Tuesday, June 26, 2012

Day One: $260 (Over 10%)! (Tuesday LINKS)

"Without vision, there is no power." - James Rouse

I saw that quote yesterday in a completely different context, but it made me think of the Project.  What is the vision?  Are we just putting money together for a loan?  Has the practicality of this effort overrun its idealism?

Why are you raising money?
Oh, we need a security deposit.
Aha, well that is the most uninspiring thing I've ever heard.

This effort is about so much more than scuffs, dents, and Spackle.  Sober houses change lives, but more importantly, their very existence creates hope.  When this project was first being discussed around the Route 1 Day Center, some clients would become emotional just over the idea of leaving the woods and going to a place that was dedicated to reforming lives.  The fact that there is already one house open, and that it is nothing short of a smashing success, gives hope to each and every man, woman, and child that society has moved on from.  Not only that, but if the Living in Recovery program is successful here, it can be a model for other efforts across the Country, and bring our goal of Ending Homelessness in Howard County even closer in time.  I am not inflating a small effort.  I'm letting you know just how big it is.

Here's a quote from one of the residents of our first Living in Recovery House: "I had never been clean 2 months straight in the last 20 years until I came here and now I've got 10 months.  This house is exactly what I needed."  That's powerful.  Even more powerful when you realize that you may have been one of the people to make that life change possible.

Here's what I would ask: Go to the page and donate $10.  Do it anonymously if you would like.  But I guarantee you this -- it will feel awesome.  Philanthropists talk about the "habit of giving."  This isn't just some defect that some of us have where we give up our hard earned money to strangers.  We do it because there is a psychic benefit.  I'm not going to go through the whole "you read here for free" deal, because that's not what this is about.  I don't need you to pay me through philanthropy.  I need you to help me do something big.

From the first day, thank you to:
Dave & Ilana Bittner (HoCoMoJo)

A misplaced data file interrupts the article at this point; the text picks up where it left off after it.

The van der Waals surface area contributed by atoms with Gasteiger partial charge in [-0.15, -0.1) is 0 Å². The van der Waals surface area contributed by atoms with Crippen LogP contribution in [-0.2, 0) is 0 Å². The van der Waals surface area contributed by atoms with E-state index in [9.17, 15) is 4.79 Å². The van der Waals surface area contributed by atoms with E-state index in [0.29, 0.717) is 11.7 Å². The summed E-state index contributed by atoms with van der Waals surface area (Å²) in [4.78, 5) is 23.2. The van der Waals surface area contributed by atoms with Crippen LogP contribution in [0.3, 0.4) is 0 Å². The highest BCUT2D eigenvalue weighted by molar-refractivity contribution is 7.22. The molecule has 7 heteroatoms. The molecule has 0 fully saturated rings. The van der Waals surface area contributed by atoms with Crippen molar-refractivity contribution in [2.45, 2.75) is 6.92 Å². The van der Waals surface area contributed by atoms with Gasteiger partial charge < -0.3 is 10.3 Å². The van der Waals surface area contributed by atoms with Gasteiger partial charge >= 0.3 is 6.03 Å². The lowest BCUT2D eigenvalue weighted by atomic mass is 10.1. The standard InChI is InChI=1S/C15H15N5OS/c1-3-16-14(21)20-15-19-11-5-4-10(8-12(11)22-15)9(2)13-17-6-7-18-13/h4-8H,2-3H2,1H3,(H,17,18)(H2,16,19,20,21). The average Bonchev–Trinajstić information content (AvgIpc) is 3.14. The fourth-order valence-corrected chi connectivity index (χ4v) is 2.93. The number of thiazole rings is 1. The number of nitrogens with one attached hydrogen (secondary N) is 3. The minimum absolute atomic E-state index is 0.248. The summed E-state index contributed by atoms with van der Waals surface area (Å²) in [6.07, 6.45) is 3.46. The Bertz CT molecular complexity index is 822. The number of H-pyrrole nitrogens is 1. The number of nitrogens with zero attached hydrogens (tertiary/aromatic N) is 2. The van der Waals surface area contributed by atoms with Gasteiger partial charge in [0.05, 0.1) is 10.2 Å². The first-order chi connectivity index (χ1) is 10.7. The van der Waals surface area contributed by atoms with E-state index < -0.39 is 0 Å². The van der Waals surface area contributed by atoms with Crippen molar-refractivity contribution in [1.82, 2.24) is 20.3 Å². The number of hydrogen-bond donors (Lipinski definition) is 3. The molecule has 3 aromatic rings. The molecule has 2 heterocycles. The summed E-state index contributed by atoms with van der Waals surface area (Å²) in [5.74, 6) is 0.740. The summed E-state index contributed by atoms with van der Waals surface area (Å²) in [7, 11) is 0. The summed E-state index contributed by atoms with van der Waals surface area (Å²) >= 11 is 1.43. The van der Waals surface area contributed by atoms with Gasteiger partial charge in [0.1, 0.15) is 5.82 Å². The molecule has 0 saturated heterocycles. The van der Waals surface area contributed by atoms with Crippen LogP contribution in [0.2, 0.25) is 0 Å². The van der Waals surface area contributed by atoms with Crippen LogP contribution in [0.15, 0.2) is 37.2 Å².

Barbara Kellner
Ellen Flynn Giles
Cory Andrews

You all are great friends.


Lindsey McPherson notes that Howard Hughes and the County Council are "moving on" after their public falling out last week.  One of the unfortunate aspects of transparency law is that it often stands in the way of mediation.  This is a conflict that could definitely use mediation.  I feel that Howard Hughes would like to see a less onerous process of approval for development projects, while the Council would like more public participation and openness to the Downtown Partnership.  Neither side would ever say in a public forum what they would be willing to give up, but it is apparent that there are some base level misunderstandings of the Downtown legislation that need clearing up, and pressing on in the face of such misunderstanding is a very bad idea.

City and State lawmakers are calling for greater oversight with regard to property tax credit programs in Baltimore City.  This is surprising, considering the fact that every time there is an audit, City and State lawmakers end up with egg on their face.

The Supreme Court has upheld the lower courts ruling affirming the Maryland congressional districting map.  This case presented the odd circumstance in which a conservative group in Iowa funded a federal lawsuit, which argued that the map "hurt black voters by diluting their voting strength and violating their constitutional rights."  Whenever conservatives in Iowa fight for the voting rights of black voters in Maryland, you can probably guess which way the Court is going.

Jeffrey Toobin takes a look at Justice Scalia's angry dissent in the Arizona immigration case.  In all my years in law school, I did not see a friendly dissent, so I don't see these things as that big of a deal.

Featured Blog Post of the Day: Duane looks at CA's renewed dredging and watershed projects, explaining why these are so important to the health of Columbia's lakes.  If you complain about the delay in dredging, yet put non-organic fertilizer on your yard, you, sir or madam, are a hypocrite.  (Duane also links to the Project, which is much appreciated).

That's all for today.  Have a great Tuesday doing what you love.